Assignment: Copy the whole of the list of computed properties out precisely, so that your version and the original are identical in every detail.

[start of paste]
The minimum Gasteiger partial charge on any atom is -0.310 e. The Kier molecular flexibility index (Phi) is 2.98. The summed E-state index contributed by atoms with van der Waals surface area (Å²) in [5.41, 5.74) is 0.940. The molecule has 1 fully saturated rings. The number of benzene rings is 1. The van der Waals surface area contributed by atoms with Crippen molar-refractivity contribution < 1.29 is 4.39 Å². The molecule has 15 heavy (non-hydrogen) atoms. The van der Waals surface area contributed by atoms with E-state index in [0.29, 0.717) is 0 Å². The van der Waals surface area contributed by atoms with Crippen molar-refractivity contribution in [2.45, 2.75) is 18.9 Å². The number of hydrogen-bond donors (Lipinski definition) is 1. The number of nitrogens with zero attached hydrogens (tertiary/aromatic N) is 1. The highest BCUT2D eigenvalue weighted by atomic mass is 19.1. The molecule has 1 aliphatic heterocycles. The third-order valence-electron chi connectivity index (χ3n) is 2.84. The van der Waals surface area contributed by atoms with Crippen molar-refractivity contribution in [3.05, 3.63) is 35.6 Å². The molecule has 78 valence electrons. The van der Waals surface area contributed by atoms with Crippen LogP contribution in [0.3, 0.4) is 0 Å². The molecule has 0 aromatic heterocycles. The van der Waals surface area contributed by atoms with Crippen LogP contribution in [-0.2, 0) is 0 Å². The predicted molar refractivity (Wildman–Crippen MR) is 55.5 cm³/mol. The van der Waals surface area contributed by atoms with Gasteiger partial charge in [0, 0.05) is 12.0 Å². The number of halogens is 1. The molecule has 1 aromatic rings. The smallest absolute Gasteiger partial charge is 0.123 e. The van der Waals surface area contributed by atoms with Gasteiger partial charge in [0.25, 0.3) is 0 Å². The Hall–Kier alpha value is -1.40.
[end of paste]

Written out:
The minimum Gasteiger partial charge on any atom is -0.310 e. The Kier molecular flexibility index (Phi) is 2.98. The summed E-state index contributed by atoms with van der Waals surface area (Å²) in [5.41, 5.74) is 0.940. The molecule has 1 fully saturated rings. The number of benzene rings is 1. The van der Waals surface area contributed by atoms with Crippen molar-refractivity contribution < 1.29 is 4.39 Å². The molecule has 15 heavy (non-hydrogen) atoms. The van der Waals surface area contributed by atoms with E-state index in [0.29, 0.717) is 0 Å². The van der Waals surface area contributed by atoms with Crippen molar-refractivity contribution in [2.45, 2.75) is 18.9 Å². The number of hydrogen-bond donors (Lipinski definition) is 1. The number of nitrogens with zero attached hydrogens (tertiary/aromatic N) is 1. The highest BCUT2D eigenvalue weighted by atomic mass is 19.1. The molecule has 1 aliphatic heterocycles. The third-order valence-electron chi connectivity index (χ3n) is 2.84. The van der Waals surface area contributed by atoms with Crippen molar-refractivity contribution in [3.05, 3.63) is 35.6 Å². The molecule has 78 valence electrons. The van der Waals surface area contributed by atoms with Crippen LogP contribution in [0.3, 0.4) is 0 Å². The molecule has 0 aromatic heterocycles. The van der Waals surface area contributed by atoms with Crippen LogP contribution in [-0.2, 0) is 0 Å². The predicted molar refractivity (Wildman–Crippen MR) is 55.5 cm³/mol. The van der Waals surface area contributed by atoms with Gasteiger partial charge in [0, 0.05) is 12.0 Å². The number of halogens is 1. The molecule has 1 aromatic rings. The smallest absolute Gasteiger partial charge is 0.123 e. The van der Waals surface area contributed by atoms with Gasteiger partial charge in [0.25, 0.3) is 0 Å². The Hall–Kier alpha value is -1.40.